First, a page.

Alterations boutique to close Jan. 31

James Fenton
GG's Boutique and Alterations owner Maria Garcia, left, and employee Karen DiGiacomo work at the store on West Main Street on Wednesday.

FARMINGTON – The sharp decline in oil prices has led to numerous layoffs and business closures locally over the last year.

The latest casualty is a small downtown business, but not one that employs roughnecks or has big white trucks parked out front.

Maria Garcia, owner of GG's Boutique and Alterations on Main Street, has decided to close her store and seamstress business by the end of the month because her husband lost his oilfield job and became a long-distance trucker along Interstate 40.

To be closer to him, Garcia said moving to the Albuquerque area was her only choice.

"I hate to close, but my husband comes first, like I come first to him," Garcia said. "We want to be able to see each other, with what little time we have together."

Garcia had done her homework before she launched her business. She spent six months at the business incubator at San Juan College before opening her store and rolling out her website almost two years ago.

She said she got started sewing at age 9. One day, she was window shopping with her aunt, a seamstress, in El Paso, Texas, and lingered over a white dress with a big black bow in the middle. She appealed to her aunt to buy it for her but got something far more lasting.

Gregory Longfellow helps move items out of GG's Designs and Alterations Wednesday on West Main Street.

"She said, 'Make it,'" Garcia said. "I went home and I said, 'I'm making it, then.'"

Now, at 63, she has been creating dresses, skirts, corsets, costumes, purses and hats, among many other articles of clothing and accessories, for the better part of 50 years.

In early November, Karen DiGiacomo came in to see Garcia's store with a friend. She struck up a conversation with Garcia, and before long, DiGiacomo found herself hired on, alongside four other seamstresses, to handle alterations projects with Garcia.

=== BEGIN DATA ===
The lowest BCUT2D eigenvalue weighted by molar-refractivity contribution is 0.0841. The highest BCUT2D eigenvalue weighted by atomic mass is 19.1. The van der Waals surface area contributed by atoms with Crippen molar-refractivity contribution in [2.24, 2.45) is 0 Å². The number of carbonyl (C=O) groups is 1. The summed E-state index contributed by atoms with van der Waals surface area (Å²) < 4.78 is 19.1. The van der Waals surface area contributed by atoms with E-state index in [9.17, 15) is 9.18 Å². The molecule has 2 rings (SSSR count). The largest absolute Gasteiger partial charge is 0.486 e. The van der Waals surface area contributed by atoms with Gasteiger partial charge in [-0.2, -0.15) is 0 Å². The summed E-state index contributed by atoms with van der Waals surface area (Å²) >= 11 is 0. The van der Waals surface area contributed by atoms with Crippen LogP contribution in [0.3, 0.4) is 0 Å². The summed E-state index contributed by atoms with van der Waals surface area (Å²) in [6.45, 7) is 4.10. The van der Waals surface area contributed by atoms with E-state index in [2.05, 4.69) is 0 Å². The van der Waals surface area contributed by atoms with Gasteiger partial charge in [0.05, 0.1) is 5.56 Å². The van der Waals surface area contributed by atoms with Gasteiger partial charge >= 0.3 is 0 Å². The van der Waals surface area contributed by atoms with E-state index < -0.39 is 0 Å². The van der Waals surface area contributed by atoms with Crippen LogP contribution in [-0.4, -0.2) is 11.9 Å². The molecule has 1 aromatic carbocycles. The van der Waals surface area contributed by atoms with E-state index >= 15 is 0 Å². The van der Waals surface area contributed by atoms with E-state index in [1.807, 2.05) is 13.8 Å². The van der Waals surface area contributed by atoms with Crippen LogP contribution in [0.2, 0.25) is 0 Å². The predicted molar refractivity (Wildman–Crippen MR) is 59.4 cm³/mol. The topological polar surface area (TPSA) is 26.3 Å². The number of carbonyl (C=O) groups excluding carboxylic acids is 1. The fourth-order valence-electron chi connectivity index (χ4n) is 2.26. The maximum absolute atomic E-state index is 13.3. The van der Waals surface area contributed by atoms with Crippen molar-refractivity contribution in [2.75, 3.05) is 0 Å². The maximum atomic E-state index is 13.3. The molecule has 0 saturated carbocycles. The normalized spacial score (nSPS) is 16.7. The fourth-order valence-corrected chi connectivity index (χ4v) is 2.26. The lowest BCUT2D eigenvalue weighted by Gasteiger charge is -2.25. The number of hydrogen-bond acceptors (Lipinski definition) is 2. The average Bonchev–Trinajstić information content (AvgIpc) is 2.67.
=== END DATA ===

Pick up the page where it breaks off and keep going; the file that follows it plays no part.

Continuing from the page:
"It just fell into place. I've looked at it as a great classroom experience," DiGiacomo said of her part-time work under Garcia's tutelage. "She gave me the confidence to take on alterations at home."

When she's not altering dresses, DiGiacomo, a 49-year-old grandmother of three, goes by the roller derby handle "LBCAKE" — a nod to her favorite Van Halen song — and straps on skates as a member of the Animas Roller Girls.

DiGiacomo said she will take on many of Garcia's clients at her sewing and alterations business, Karen's Alterations and Krafts, on Feb. 1. She hopes to sell some of her roller derby-theme creations, like voodoo dolls in roller derby outfits and cloth roller skate ornaments with buttons for wheels. She also makes and plans to sell derby uniforms and "booty" shorts, she said.

"I’m not going leave my customers without a seamstress," Garcia said.

James Fenton is the business editor of The Daily Times. He can be reached at 505-564-4621.


Owner Maria Garcia poses with a few of her mannequins on Wednesday at GG's Designs and Alterations.

More info

What: GG's Boutique and Alterations

Where: 204 W. Main St. in Farmington

Hours: 10 a.m. to 5:30 p.m. Tuesday through Friday, 11 a.m. to 4:30 p.m. Saturday

More info: Call 505-278-8940 or go to